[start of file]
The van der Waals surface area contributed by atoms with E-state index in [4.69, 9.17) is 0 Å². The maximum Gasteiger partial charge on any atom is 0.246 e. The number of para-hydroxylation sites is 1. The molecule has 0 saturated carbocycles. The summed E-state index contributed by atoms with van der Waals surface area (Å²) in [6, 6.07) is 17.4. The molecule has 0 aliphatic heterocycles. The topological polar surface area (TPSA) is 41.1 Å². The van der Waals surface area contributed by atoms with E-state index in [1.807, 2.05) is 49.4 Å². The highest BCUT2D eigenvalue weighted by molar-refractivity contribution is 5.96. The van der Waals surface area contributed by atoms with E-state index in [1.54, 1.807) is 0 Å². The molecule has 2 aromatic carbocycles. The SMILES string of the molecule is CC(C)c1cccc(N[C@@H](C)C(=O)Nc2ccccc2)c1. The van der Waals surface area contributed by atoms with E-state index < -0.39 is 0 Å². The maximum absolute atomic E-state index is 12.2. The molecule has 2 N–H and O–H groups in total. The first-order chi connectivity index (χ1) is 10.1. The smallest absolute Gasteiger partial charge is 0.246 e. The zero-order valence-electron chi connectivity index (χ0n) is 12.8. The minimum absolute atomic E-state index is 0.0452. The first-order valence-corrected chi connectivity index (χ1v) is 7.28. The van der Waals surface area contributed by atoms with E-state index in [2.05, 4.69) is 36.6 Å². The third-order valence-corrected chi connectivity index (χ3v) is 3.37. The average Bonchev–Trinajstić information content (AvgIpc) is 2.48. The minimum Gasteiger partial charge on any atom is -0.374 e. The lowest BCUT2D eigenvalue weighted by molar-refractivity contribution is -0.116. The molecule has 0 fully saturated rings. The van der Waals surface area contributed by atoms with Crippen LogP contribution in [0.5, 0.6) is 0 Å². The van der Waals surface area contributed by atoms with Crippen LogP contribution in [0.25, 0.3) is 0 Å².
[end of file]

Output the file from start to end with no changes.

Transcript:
The van der Waals surface area contributed by atoms with E-state index in [4.69, 9.17) is 0 Å². The maximum Gasteiger partial charge on any atom is 0.246 e. The number of para-hydroxylation sites is 1. The molecule has 0 saturated carbocycles. The summed E-state index contributed by atoms with van der Waals surface area (Å²) in [6, 6.07) is 17.4. The molecule has 0 aliphatic heterocycles. The topological polar surface area (TPSA) is 41.1 Å². The van der Waals surface area contributed by atoms with E-state index in [1.807, 2.05) is 49.4 Å². The highest BCUT2D eigenvalue weighted by molar-refractivity contribution is 5.96. The van der Waals surface area contributed by atoms with E-state index in [1.54, 1.807) is 0 Å². The molecule has 2 aromatic carbocycles. The SMILES string of the molecule is CC(C)c1cccc(N[C@@H](C)C(=O)Nc2ccccc2)c1. The van der Waals surface area contributed by atoms with E-state index < -0.39 is 0 Å². The maximum absolute atomic E-state index is 12.2. The molecule has 2 N–H and O–H groups in total. The first-order chi connectivity index (χ1) is 10.1. The smallest absolute Gasteiger partial charge is 0.246 e. The zero-order valence-electron chi connectivity index (χ0n) is 12.8. The minimum absolute atomic E-state index is 0.0452. The first-order valence-corrected chi connectivity index (χ1v) is 7.28. The van der Waals surface area contributed by atoms with E-state index in [2.05, 4.69) is 36.6 Å². The third-order valence-corrected chi connectivity index (χ3v) is 3.37. The average Bonchev–Trinajstić information content (AvgIpc) is 2.48. The minimum Gasteiger partial charge on any atom is -0.374 e. The lowest BCUT2D eigenvalue weighted by molar-refractivity contribution is -0.116. The molecule has 0 fully saturated rings. The van der Waals surface area contributed by atoms with Crippen LogP contribution in [0.5, 0.6) is 0 Å². The van der Waals surface area contributed by atoms with Crippen LogP contribution in [0.25, 0.3) is 0 Å².